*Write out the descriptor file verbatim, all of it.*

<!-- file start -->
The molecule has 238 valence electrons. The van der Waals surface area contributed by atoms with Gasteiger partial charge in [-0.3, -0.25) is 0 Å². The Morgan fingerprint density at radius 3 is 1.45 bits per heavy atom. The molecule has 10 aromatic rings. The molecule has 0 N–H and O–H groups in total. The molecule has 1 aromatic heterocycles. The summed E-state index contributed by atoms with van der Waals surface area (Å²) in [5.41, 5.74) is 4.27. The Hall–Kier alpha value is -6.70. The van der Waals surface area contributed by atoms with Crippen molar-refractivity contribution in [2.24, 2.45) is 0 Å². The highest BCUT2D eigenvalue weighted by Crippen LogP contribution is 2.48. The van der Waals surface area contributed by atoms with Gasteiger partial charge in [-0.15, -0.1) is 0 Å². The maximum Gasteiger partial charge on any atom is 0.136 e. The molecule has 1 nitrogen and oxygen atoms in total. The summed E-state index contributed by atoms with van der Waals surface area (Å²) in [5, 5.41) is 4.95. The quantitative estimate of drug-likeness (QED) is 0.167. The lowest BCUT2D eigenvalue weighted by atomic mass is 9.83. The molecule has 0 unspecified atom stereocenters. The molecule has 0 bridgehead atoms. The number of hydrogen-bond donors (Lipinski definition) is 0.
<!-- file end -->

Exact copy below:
The molecule has 238 valence electrons. The van der Waals surface area contributed by atoms with Gasteiger partial charge in [-0.3, -0.25) is 0 Å². The Morgan fingerprint density at radius 3 is 1.45 bits per heavy atom. The molecule has 10 aromatic rings. The molecule has 0 N–H and O–H groups in total. The molecule has 1 aromatic heterocycles. The summed E-state index contributed by atoms with van der Waals surface area (Å²) in [5.41, 5.74) is 4.27. The Hall–Kier alpha value is -6.70. The van der Waals surface area contributed by atoms with Crippen molar-refractivity contribution in [2.24, 2.45) is 0 Å². The highest BCUT2D eigenvalue weighted by Crippen LogP contribution is 2.48. The van der Waals surface area contributed by atoms with Gasteiger partial charge in [-0.15, -0.1) is 0 Å². The maximum Gasteiger partial charge on any atom is 0.136 e. The molecule has 1 nitrogen and oxygen atoms in total. The summed E-state index contributed by atoms with van der Waals surface area (Å²) in [5, 5.41) is 4.95. The quantitative estimate of drug-likeness (QED) is 0.167. The lowest BCUT2D eigenvalue weighted by atomic mass is 9.83. The molecule has 0 unspecified atom stereocenters. The molecule has 0 bridgehead atoms. The number of hydrogen-bond donors (Lipinski definition) is 0.